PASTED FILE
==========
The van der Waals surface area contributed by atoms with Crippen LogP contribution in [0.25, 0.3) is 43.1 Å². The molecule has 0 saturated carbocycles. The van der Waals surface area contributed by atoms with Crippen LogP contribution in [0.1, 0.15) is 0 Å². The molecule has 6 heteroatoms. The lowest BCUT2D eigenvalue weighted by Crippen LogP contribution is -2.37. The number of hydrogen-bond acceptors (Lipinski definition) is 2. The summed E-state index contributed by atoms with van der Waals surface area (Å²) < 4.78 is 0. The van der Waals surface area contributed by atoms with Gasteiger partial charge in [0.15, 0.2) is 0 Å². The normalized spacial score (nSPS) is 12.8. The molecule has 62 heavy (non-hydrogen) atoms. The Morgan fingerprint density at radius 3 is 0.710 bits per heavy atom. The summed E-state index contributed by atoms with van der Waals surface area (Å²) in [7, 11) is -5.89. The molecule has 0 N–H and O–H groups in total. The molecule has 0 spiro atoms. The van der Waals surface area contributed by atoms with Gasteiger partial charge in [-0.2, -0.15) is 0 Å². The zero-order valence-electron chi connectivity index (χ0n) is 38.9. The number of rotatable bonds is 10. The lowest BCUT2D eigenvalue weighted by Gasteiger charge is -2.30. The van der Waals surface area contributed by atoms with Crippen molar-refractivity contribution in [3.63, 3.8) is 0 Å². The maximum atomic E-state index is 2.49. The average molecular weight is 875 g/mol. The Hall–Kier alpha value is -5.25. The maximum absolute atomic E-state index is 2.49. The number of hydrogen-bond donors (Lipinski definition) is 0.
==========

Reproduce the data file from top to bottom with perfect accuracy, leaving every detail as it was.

The van der Waals surface area contributed by atoms with Crippen LogP contribution in [0.25, 0.3) is 43.1 Å². The molecule has 0 saturated carbocycles. The van der Waals surface area contributed by atoms with Crippen LogP contribution in [0.1, 0.15) is 0 Å². The molecule has 6 heteroatoms. The lowest BCUT2D eigenvalue weighted by Crippen LogP contribution is -2.37. The number of hydrogen-bond acceptors (Lipinski definition) is 2. The summed E-state index contributed by atoms with van der Waals surface area (Å²) < 4.78 is 0. The van der Waals surface area contributed by atoms with Gasteiger partial charge in [0.15, 0.2) is 0 Å². The normalized spacial score (nSPS) is 12.8. The molecule has 62 heavy (non-hydrogen) atoms. The Morgan fingerprint density at radius 3 is 0.710 bits per heavy atom. The summed E-state index contributed by atoms with van der Waals surface area (Å²) in [7, 11) is -5.89. The molecule has 0 N–H and O–H groups in total. The molecule has 0 spiro atoms. The van der Waals surface area contributed by atoms with Gasteiger partial charge in [-0.2, -0.15) is 0 Å². The zero-order valence-electron chi connectivity index (χ0n) is 38.9. The number of rotatable bonds is 10. The lowest BCUT2D eigenvalue weighted by Gasteiger charge is -2.30. The van der Waals surface area contributed by atoms with Crippen molar-refractivity contribution in [3.63, 3.8) is 0 Å². The maximum atomic E-state index is 2.49. The average molecular weight is 875 g/mol. The Hall–Kier alpha value is -5.25. The maximum absolute atomic E-state index is 2.49. The number of hydrogen-bond donors (Lipinski definition) is 0.